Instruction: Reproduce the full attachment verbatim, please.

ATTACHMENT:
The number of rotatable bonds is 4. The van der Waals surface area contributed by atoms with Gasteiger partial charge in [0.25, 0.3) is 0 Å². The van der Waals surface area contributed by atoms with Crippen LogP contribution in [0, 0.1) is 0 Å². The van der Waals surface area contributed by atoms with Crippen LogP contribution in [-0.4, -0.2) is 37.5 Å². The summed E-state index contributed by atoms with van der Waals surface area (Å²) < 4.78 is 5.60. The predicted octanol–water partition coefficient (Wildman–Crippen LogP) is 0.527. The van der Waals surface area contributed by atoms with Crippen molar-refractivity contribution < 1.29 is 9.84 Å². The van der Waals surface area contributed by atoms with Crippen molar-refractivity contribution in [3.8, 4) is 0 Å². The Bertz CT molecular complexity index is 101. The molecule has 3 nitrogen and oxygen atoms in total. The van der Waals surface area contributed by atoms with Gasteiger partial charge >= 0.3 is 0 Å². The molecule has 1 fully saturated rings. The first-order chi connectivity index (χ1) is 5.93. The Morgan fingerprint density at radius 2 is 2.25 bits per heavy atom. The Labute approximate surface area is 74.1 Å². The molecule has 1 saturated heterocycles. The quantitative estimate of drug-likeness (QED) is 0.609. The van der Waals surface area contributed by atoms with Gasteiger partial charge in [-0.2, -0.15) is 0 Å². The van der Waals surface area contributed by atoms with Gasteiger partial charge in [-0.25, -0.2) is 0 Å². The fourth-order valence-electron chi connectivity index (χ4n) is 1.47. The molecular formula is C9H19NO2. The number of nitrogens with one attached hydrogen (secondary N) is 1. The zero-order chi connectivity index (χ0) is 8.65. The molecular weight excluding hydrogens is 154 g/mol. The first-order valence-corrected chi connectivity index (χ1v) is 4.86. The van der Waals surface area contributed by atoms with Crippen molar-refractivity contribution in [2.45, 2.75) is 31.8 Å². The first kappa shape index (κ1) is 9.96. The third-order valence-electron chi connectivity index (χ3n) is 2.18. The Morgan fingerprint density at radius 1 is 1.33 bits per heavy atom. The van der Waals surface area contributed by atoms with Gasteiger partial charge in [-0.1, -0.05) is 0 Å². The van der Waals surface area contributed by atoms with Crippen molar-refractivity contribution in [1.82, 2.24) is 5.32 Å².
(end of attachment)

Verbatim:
The number of rotatable bonds is 4. The van der Waals surface area contributed by atoms with Gasteiger partial charge in [0.25, 0.3) is 0 Å². The van der Waals surface area contributed by atoms with Crippen LogP contribution in [0, 0.1) is 0 Å². The van der Waals surface area contributed by atoms with Crippen LogP contribution in [-0.4, -0.2) is 37.5 Å². The summed E-state index contributed by atoms with van der Waals surface area (Å²) < 4.78 is 5.60. The predicted octanol–water partition coefficient (Wildman–Crippen LogP) is 0.527. The van der Waals surface area contributed by atoms with Crippen molar-refractivity contribution < 1.29 is 9.84 Å². The van der Waals surface area contributed by atoms with Crippen molar-refractivity contribution in [3.8, 4) is 0 Å². The Bertz CT molecular complexity index is 101. The molecule has 3 nitrogen and oxygen atoms in total. The van der Waals surface area contributed by atoms with Gasteiger partial charge >= 0.3 is 0 Å². The molecule has 1 fully saturated rings. The first-order chi connectivity index (χ1) is 5.93. The Morgan fingerprint density at radius 2 is 2.25 bits per heavy atom. The Labute approximate surface area is 74.1 Å². The molecule has 1 saturated heterocycles. The quantitative estimate of drug-likeness (QED) is 0.609. The van der Waals surface area contributed by atoms with Gasteiger partial charge in [-0.2, -0.15) is 0 Å². The van der Waals surface area contributed by atoms with Gasteiger partial charge in [-0.25, -0.2) is 0 Å². The fourth-order valence-electron chi connectivity index (χ4n) is 1.47. The molecular formula is C9H19NO2. The number of nitrogens with one attached hydrogen (secondary N) is 1. The zero-order chi connectivity index (χ0) is 8.65. The molecular weight excluding hydrogens is 154 g/mol. The first-order valence-corrected chi connectivity index (χ1v) is 4.86. The van der Waals surface area contributed by atoms with Crippen molar-refractivity contribution in [2.45, 2.75) is 31.8 Å². The first kappa shape index (κ1) is 9.96. The third-order valence-electron chi connectivity index (χ3n) is 2.18. The Morgan fingerprint density at radius 1 is 1.33 bits per heavy atom. The van der Waals surface area contributed by atoms with Gasteiger partial charge in [-0.1, -0.05) is 0 Å². The van der Waals surface area contributed by atoms with Crippen molar-refractivity contribution in [1.82, 2.24) is 5.32 Å².